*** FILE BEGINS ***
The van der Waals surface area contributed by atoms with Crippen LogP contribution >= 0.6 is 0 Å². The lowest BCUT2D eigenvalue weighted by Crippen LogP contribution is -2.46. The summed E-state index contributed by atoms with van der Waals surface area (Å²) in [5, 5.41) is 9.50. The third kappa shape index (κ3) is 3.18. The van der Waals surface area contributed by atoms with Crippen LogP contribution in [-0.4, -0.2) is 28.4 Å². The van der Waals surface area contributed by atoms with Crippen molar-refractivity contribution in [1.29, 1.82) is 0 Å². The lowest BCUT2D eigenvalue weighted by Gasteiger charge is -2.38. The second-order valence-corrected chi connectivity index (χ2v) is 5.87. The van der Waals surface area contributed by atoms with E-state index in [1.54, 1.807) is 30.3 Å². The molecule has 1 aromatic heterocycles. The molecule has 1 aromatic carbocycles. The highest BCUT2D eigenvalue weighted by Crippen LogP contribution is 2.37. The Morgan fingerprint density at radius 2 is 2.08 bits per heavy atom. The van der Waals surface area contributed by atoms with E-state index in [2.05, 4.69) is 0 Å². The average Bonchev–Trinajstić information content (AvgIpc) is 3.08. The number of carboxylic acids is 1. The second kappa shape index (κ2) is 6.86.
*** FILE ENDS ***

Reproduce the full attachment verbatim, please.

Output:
The van der Waals surface area contributed by atoms with Crippen LogP contribution >= 0.6 is 0 Å². The lowest BCUT2D eigenvalue weighted by Crippen LogP contribution is -2.46. The summed E-state index contributed by atoms with van der Waals surface area (Å²) in [5, 5.41) is 9.50. The third kappa shape index (κ3) is 3.18. The van der Waals surface area contributed by atoms with Crippen LogP contribution in [-0.4, -0.2) is 28.4 Å². The van der Waals surface area contributed by atoms with Crippen molar-refractivity contribution in [1.29, 1.82) is 0 Å². The lowest BCUT2D eigenvalue weighted by Gasteiger charge is -2.38. The second-order valence-corrected chi connectivity index (χ2v) is 5.87. The van der Waals surface area contributed by atoms with E-state index in [1.54, 1.807) is 30.3 Å². The molecule has 1 aromatic heterocycles. The molecule has 1 aromatic carbocycles. The highest BCUT2D eigenvalue weighted by Crippen LogP contribution is 2.37. The Morgan fingerprint density at radius 2 is 2.08 bits per heavy atom. The van der Waals surface area contributed by atoms with E-state index in [2.05, 4.69) is 0 Å². The average Bonchev–Trinajstić information content (AvgIpc) is 3.08. The number of carboxylic acids is 1. The second kappa shape index (κ2) is 6.86.